Joel is supported in his job by Ana Pavlovic, an Employment Consultant for Morningside, one of twelve organizations that contract with Pierce County to provide employment planning, training, and placement for people with disabilities. Before getting his current job, Joel and Ana tested out different work sites to learn about his skills and support needs. He did well at each site, but Ana knew right away that his incredible focus, attention to detail, and love for computers would make him perfect for an office job. With a target job identified, Joel and a job developer from Morningside began searching for employers who needed his skillset. After some exploration, Joel was hired by Krista Milhofer, owner of Planning the Next Steps, who was searching for an employee to help her in her office.

“When I needed to hire someone, I wanted to go through Morningside because I knew I would get a customized job match, a chance to see the candidates’ quality of work on the job prior to hire, a substantial tax credit through the Work Opportunity Tax Credit, and all Morningside employer services would be available to me free of charge.” – Krista Milhofer

Before hiring Joel, Krista was curious but cautiously optimistic. He was quiet and did not respond to many of her questions, but he did show an interest in the work following her specific instructions. She quickly discovered Joel’s potential and hired him in May. Since then, Joel has worked part-time and is continuing to increase his workload.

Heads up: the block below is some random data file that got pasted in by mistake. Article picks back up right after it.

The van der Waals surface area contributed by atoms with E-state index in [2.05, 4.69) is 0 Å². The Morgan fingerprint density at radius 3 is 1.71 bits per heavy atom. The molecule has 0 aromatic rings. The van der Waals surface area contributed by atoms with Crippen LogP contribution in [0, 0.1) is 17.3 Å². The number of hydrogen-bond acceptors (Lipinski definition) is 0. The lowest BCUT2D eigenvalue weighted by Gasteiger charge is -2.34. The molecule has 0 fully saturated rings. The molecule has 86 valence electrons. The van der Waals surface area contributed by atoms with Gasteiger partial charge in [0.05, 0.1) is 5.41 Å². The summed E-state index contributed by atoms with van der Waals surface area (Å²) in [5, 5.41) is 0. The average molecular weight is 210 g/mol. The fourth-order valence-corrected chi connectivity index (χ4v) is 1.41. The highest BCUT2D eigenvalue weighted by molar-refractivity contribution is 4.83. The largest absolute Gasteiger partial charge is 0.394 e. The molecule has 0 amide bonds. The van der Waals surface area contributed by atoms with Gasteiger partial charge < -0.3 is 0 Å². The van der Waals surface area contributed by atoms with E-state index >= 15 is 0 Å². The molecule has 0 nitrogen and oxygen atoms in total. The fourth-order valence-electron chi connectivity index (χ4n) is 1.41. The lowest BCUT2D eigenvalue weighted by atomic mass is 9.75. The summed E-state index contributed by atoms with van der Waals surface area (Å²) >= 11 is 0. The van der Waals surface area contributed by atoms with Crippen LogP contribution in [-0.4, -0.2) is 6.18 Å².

As his job coach, Ana assists Joel with initial training when he is learning a new task. This is rarely difficult because once you show Joel something, he can do it perfectly from that point on. Sometimes, reasonable accommodations are needed, but that is an easy fix.

When transcribing from handwritten notes, information is not always legible. When this happens, Joel highlights the words and puts the paper on a clipboard, which is reviewed by Krista at the end of the day. Krista then verifies the words, corrects them, and gives them back to Joel to finish. Another accommodation that helps Joel in his job is an alarm clock that he uses as a reminder to clock in and out.